Driving the Audi Q5 TDI – The Road to Fall (Sylvensteinspeicher) – Review

By Christian Stampfer on 20 May 2012
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A small village with a population of just a handful of people is normally not worth the drive of 85 km (52 miles) but the Bavarian village of Fall (which owes its name to a waterfall) is the exception to the rule.  Fall’s proximity to the beuatiful Karwendelgebirge (Karwendel Mountains), and the beautiful landscape and nearly unspoiled nature, and the Sylvensteinspeicher, an artificial lake created to protect the river Isar from flooding made it the perfect destination for a drive in our Audi Q5 TDI.  (Be sure to see the multimedia virtual tours of Fall on page 2.)  Fall, incidentally, was originally located in a mountain valley and had to be relocated and rebuilt on higher ground when the the Sylvensteinspeicher project started in 1954.

The drive to Fall in the Audi Q5 started on a grey and hazy Saturday morning. On a normal day, the drive of 85 km (52 miles) should take one and a half hours including a small break. Unfortunately it was not to be the case this day. After I entered the final destination into the Audi MMI navigation system, I began to notice a lot of traffic advisories on the display. I selected the shortest route, reprogrammed the board computer, and started the drive. After the first few kilometers the navigation system began to recalculate my route and I passed the Autobahn A94, which I was originally supposed to take. I followed the alternative route next to the Autobahn in the unwavering faith that the navigation system would suggest the best way to avoid the traffic jam. As I entered the Autobahn A99 in the direction Salzburg, I also encountered 40 km (25 miles) of stop and go traffic.  As I saw the roof boxes and the Dutch license plates on every second car, it hit me: next week was carnival and people were en route to a skiing weekend in the Alps.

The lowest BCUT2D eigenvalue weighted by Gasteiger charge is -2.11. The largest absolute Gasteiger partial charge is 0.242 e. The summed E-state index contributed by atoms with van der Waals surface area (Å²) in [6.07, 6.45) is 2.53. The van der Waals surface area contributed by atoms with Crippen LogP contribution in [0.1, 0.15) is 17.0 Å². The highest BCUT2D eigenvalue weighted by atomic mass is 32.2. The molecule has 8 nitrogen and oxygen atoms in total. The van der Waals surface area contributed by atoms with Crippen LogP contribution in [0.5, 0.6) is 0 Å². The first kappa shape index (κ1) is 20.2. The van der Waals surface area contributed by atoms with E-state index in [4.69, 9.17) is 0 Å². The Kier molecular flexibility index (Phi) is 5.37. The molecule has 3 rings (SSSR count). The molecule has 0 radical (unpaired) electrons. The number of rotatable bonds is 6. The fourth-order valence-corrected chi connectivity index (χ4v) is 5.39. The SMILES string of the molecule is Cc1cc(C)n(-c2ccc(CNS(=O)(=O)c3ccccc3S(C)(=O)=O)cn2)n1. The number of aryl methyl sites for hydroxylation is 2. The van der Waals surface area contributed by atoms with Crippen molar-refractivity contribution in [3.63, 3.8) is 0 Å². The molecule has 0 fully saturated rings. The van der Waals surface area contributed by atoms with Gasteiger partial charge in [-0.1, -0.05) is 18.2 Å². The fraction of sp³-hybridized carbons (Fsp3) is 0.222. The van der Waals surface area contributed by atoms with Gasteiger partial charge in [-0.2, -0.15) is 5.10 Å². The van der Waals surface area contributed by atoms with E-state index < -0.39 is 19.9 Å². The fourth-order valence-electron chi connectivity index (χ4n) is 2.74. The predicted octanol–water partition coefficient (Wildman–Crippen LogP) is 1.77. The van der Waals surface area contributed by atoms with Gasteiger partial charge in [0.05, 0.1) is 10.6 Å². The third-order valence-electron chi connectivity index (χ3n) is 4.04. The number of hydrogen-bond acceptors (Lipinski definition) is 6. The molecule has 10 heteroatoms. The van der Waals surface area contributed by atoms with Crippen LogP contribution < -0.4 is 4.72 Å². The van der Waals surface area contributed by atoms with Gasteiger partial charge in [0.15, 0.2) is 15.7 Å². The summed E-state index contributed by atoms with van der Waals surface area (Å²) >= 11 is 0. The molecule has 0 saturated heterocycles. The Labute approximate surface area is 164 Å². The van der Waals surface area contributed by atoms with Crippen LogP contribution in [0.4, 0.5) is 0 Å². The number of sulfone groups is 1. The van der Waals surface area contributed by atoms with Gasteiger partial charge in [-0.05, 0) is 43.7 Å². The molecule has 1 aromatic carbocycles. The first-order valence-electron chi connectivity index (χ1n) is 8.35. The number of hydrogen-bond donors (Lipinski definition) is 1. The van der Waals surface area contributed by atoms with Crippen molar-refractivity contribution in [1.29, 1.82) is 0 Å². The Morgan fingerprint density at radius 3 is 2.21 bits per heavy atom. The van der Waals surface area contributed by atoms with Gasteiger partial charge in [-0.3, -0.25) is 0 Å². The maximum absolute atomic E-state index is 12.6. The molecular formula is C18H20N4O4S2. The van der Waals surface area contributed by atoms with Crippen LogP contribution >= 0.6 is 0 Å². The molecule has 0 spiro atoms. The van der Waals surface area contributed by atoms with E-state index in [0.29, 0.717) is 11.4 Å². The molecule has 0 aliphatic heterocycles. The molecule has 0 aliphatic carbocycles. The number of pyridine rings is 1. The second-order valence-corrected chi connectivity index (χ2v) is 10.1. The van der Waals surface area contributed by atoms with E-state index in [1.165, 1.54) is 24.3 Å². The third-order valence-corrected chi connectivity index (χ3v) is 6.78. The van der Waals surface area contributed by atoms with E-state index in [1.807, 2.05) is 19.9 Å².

Since I relied on the information of the navigation system instead of using my brain, I decided now to leave the Autobahn at the next exit, near Ottobrunn, and to continue via the Bundesstraße (federal highway) B471 and B13. It took one hour and 15 minutes to drive a distance of 40 km (25 miles) and fuel consumption was 9.1 l/100 km (26 mpg).  For the next 30 km (18 miles), starting near Sauerlach,I continued on the Bundesstraße B13 in the direction of Bad Tölz. Not surprisingly, there was heavy stop-and-go traffic, but thanks to the beautiful panorama presented by the Bavarian Alps I felt a little bit compensated.

Click here to continue to Page 2Driving Past Bad Tölz and Virtual Tours of the Drive

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